Designers need to fuel the education debate

The biggest surprise in the Government’s second Creative Industries Mapping document is the size it puts on the design sector compared with advertising (DW 16 March). The report, from the Department of Culture, Media and Sport, puts design revenue last year at £26.7bn, and advertising’s at £3bn.

What will leave the design industry unruffled is the Government’s concern, expressed in the report, over the quality of design graduates (see News Analysis, page 9). There’s no “shock horror” there for design bosses finding it tough to recruit the right calibre of graduate staff.

It is welcome news, though, that the Government is prepared to act, albeit through a forum. But the first thing that both the design industry and the DCMS’s Creative Industries Higher Education Forum must establish is what constitutes “quality” in new graduates. Is it an ideas-led approach, an impressive set of craft skills, business aptitude, knowledge of the market, or what?

It’s a long time since design came out of the art schools, which is where many consultancy bosses started out, and became a degree subject. But during the intervening period, education has been turned on its head, with successive governments pushing towards greater financial self-sufficiency of colleges and students and an emphasis on achieving vocational training rather than a broad education.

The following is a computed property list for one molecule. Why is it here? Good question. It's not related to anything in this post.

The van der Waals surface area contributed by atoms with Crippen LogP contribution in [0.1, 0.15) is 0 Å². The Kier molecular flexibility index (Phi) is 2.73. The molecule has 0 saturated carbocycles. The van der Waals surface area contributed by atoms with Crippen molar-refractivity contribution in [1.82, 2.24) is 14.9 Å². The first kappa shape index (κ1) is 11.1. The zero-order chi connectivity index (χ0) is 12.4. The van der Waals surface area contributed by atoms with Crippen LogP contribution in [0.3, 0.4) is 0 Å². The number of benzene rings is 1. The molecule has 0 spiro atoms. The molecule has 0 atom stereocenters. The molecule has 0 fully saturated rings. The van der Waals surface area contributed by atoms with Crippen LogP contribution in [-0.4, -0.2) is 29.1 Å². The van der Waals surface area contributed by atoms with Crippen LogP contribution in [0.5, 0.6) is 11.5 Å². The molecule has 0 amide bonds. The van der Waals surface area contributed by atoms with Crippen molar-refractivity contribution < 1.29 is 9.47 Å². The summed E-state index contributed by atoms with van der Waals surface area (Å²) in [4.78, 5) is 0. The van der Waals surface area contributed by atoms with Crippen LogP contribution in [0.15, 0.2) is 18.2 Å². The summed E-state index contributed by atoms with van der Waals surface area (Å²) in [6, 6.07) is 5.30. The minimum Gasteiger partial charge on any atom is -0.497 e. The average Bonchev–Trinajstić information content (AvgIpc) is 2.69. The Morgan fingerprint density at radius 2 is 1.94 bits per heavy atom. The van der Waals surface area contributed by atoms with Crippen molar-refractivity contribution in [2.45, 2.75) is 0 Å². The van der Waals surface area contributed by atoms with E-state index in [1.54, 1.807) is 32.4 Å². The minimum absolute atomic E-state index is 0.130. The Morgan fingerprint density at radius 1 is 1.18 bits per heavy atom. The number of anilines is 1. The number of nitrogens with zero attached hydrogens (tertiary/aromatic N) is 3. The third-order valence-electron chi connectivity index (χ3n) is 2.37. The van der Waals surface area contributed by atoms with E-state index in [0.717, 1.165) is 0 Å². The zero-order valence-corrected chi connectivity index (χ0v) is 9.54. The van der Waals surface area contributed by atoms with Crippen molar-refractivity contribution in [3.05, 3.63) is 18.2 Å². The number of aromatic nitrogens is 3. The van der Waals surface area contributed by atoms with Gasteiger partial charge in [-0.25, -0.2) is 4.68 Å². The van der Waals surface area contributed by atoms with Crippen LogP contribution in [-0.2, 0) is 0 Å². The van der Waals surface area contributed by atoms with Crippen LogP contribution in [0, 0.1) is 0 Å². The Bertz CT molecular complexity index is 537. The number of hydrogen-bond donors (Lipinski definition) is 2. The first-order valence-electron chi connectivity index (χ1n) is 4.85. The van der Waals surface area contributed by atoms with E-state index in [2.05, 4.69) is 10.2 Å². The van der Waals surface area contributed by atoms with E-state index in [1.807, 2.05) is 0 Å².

The upshot for design is too many students for the jobs the industry can provide – hence the wealth of “give me a job” letters consultancies and even media such as Design Week receive from unemployed graduates bewildered by the lack of interest in their plight.

Is it that consultancy heads such as Michael Johnson, quoted in our analysis, simply want less choice? Should courses be less specialist? Or should college tutors be more open in relaying their real job prospects in mainstream design, highlighting instead the other skills and benefits – the so-called transferrable skills – a design degree brings with it and diverting them early on?

None of these are new notions and various design bodies have tried to address the situation over time, not least through dialogue with Government departments. But the establishment of a forum across all the creative industries marks the first time that Government has intervened so directly and creates a great opportunity for design.

Rather than dismiss the idea as yet another talking shop, let’s get an agenda together to fuel debate. Given its active role in education across the creative sector, we should look to British Design & Art Direction to take the lead, but with input from everyone in design. We all stand to benefit from the outcome.

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